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Thank you @lovethedesert .  Two at the same time sounds pretty awful.  I'm sure you were glad to get it over with though.

My little dog, a heartbeat at my feet. —Edith Wharton
Our perfect companions never have fewer than four feet.--Colette





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@NickNack.  Right after I retired in 1998, I had surgery on the tendon on my right foot and was in a wheelchair for 3 months.  I had 2 dogs and lived alone (thankfully) in a one-story house.  I did just fine; was able to let the dogs out the back door and had no trouble feeding them.  You have to plan ahead and have things like groceries, dog food, ice bags and other supplies on hand.  It might be easier if you had one foot done at a time.  Put friends on notice to help with driving for groceries, appointments, prescriptions, etc.

New Mexico☀️Land Of Enchantment
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Hi, I had surgery on both feet at the same time back in 1994 ....

a bunion on each foot and two spurs on my right foot.  I could hardly walk because of the spurs.

 

If I had it to do again, I would only do one foot at a time.  I would do the worst foot first.  It was hard to get around with both feet healing at the same time.  

 

I'm sure the technology has changed a lot since my surgery 25 years ago, so the details of my surgical procedure and recovery may no longer be applicable.  

 

I would recommend that you use one of the scooters that you kneel on.  I see people using them these days and it would make life so much easier.  Also plan ahead for bathing/showering issues as you will not be able to get the incision wet for some length of time.  You may need to get a shower/bath chair and cover to keep your foot dry.  Your doctor should be able to advise you on what you will need.  

 

My podiatrist arranged for me to have a device to use for several days after the surgery.  It was a box that was a pump with octopus-like hoses attached to circulate chilled water around each of my feet to control swelling, instead of traditional icing.  It was wonderful and really worked well.  Again, old technology that might not be used these days, but I like it.  I had hardly any pain.  

 

Because of the anesthesia, you would likely need someone to be with you the first 24 hours.  And you will need to keep your foot/feet elevated for awhile .... ask your doctor what to expect.

 

If you can't arrange for any friends or family members to help you out for a few weeks, you might be able to arrange for home health care or aide to come to your house until you can get back on your feet, especially if you have Medicare and supplemental insurance.  They can assist with whatever you need, including being with you while you shower or bathe as a precaution.  You sure don't want to have an accident while you're in the bathroom.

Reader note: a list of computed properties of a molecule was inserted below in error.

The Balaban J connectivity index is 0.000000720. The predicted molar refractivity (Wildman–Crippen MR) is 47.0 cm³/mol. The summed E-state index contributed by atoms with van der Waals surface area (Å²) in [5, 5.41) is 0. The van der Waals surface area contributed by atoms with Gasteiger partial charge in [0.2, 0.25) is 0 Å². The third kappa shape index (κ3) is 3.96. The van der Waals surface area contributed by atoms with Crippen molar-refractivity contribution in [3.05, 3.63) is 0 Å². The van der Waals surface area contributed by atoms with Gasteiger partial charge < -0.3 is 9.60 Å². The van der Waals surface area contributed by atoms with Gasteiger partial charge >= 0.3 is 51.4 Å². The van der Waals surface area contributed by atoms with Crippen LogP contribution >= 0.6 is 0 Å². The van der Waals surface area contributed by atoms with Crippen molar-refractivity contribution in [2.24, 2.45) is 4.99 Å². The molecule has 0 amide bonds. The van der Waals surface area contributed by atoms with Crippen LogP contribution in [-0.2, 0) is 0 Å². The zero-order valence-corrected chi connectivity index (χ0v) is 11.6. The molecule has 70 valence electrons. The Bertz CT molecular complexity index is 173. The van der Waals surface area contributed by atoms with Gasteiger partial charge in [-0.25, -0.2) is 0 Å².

You might be eligible for Meals on Wheels to bring food.  Your church might have a ministry to bring food or provide assistance to those recovering from surgery.  In my area, a lot of grocery stores will do your shopping for pickup or delivery, and many restaurants do carryout for pickup or even delivery.  There are a number of delivery services, some work with Lyft or Uber.  

 

If you have some days to plan, you can do a lot to get your home space set up ahead of time.  Be sure to have some books & movies handy while you convalesce, have a phone available so you can pass the time catching up with family & friends, or call for assistance if you need it.  When I had my surgery, we only had a landline that was on a cord, and it didn't reach to the couch where I was resting, so that was frustrating.  Thankfully we have portable phones and cell phones now.  

 

My right foot was in worse shape, so when I was able to start getting out, I had to learn to drive with my left foot working the pedals for awhile.  Hopefully you will be able to use your right foot it you want/need to drive.  Lyft & Uber could be good options too if you want transportation somewhere.  Family & friends can be a real help too, and many people are very happy to help.  

 

One of my first trips out was to the local home decor warehouse store.  They had a wheelchair in the store, and my husband graciously pushed me around.  You know you are starting to feel better when cabin fever sets in LOL!

 

I sure hope that you feel like you can move forward with the surgery.  I am so thankful that I had my feet done.  It was so worth it .... I now have beautiful straight pain-free feet!

 

Blessings for successful surgery!

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Thank you so much @Kachina624  and @SuperShopper .  That was very helpful advice.

My little dog, a heartbeat at my feet. —Edith Wharton
Our perfect companions never have fewer than four feet.--Colette